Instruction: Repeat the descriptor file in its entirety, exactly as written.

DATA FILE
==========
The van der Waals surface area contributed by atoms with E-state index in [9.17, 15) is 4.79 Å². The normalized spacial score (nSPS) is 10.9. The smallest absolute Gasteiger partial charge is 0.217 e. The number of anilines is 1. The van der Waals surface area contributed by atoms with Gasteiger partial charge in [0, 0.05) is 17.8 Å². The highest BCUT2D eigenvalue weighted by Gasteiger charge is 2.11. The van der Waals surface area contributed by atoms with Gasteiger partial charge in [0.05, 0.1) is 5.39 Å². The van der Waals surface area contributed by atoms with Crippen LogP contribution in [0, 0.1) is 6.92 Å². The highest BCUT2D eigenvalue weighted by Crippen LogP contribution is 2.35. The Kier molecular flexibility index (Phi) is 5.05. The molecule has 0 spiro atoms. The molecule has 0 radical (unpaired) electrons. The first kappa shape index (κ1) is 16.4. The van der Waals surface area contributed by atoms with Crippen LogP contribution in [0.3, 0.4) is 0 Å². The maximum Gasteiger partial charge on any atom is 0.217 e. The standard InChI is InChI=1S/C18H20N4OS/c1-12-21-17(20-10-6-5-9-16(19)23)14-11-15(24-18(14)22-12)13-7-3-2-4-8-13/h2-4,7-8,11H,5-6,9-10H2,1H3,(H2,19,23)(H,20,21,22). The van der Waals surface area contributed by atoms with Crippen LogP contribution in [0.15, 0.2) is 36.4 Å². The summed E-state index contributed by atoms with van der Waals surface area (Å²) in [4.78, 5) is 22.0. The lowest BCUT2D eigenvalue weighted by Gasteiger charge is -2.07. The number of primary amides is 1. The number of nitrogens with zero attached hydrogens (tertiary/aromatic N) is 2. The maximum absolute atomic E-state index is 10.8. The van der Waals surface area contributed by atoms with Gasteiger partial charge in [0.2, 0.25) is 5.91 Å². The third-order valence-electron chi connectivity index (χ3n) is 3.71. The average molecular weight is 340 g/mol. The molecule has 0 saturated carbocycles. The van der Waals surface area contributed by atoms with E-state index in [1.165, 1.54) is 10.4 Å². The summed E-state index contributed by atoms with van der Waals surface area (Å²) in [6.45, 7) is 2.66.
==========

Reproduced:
The van der Waals surface area contributed by atoms with E-state index in [9.17, 15) is 4.79 Å². The normalized spacial score (nSPS) is 10.9. The smallest absolute Gasteiger partial charge is 0.217 e. The number of anilines is 1. The van der Waals surface area contributed by atoms with Gasteiger partial charge in [0, 0.05) is 17.8 Å². The highest BCUT2D eigenvalue weighted by Gasteiger charge is 2.11. The van der Waals surface area contributed by atoms with Gasteiger partial charge in [0.05, 0.1) is 5.39 Å². The van der Waals surface area contributed by atoms with Crippen LogP contribution in [0, 0.1) is 6.92 Å². The highest BCUT2D eigenvalue weighted by Crippen LogP contribution is 2.35. The Kier molecular flexibility index (Phi) is 5.05. The molecule has 0 spiro atoms. The molecule has 0 radical (unpaired) electrons. The first kappa shape index (κ1) is 16.4. The van der Waals surface area contributed by atoms with Crippen LogP contribution in [0.3, 0.4) is 0 Å². The maximum Gasteiger partial charge on any atom is 0.217 e. The standard InChI is InChI=1S/C18H20N4OS/c1-12-21-17(20-10-6-5-9-16(19)23)14-11-15(24-18(14)22-12)13-7-3-2-4-8-13/h2-4,7-8,11H,5-6,9-10H2,1H3,(H2,19,23)(H,20,21,22). The van der Waals surface area contributed by atoms with Crippen LogP contribution in [0.15, 0.2) is 36.4 Å². The summed E-state index contributed by atoms with van der Waals surface area (Å²) in [4.78, 5) is 22.0. The lowest BCUT2D eigenvalue weighted by Gasteiger charge is -2.07. The number of primary amides is 1. The number of nitrogens with zero attached hydrogens (tertiary/aromatic N) is 2. The maximum absolute atomic E-state index is 10.8. The van der Waals surface area contributed by atoms with Gasteiger partial charge in [0.2, 0.25) is 5.91 Å². The third-order valence-electron chi connectivity index (χ3n) is 3.71. The average molecular weight is 340 g/mol. The molecule has 0 saturated carbocycles. The van der Waals surface area contributed by atoms with E-state index in [1.165, 1.54) is 10.4 Å². The summed E-state index contributed by atoms with van der Waals surface area (Å²) in [6.45, 7) is 2.66.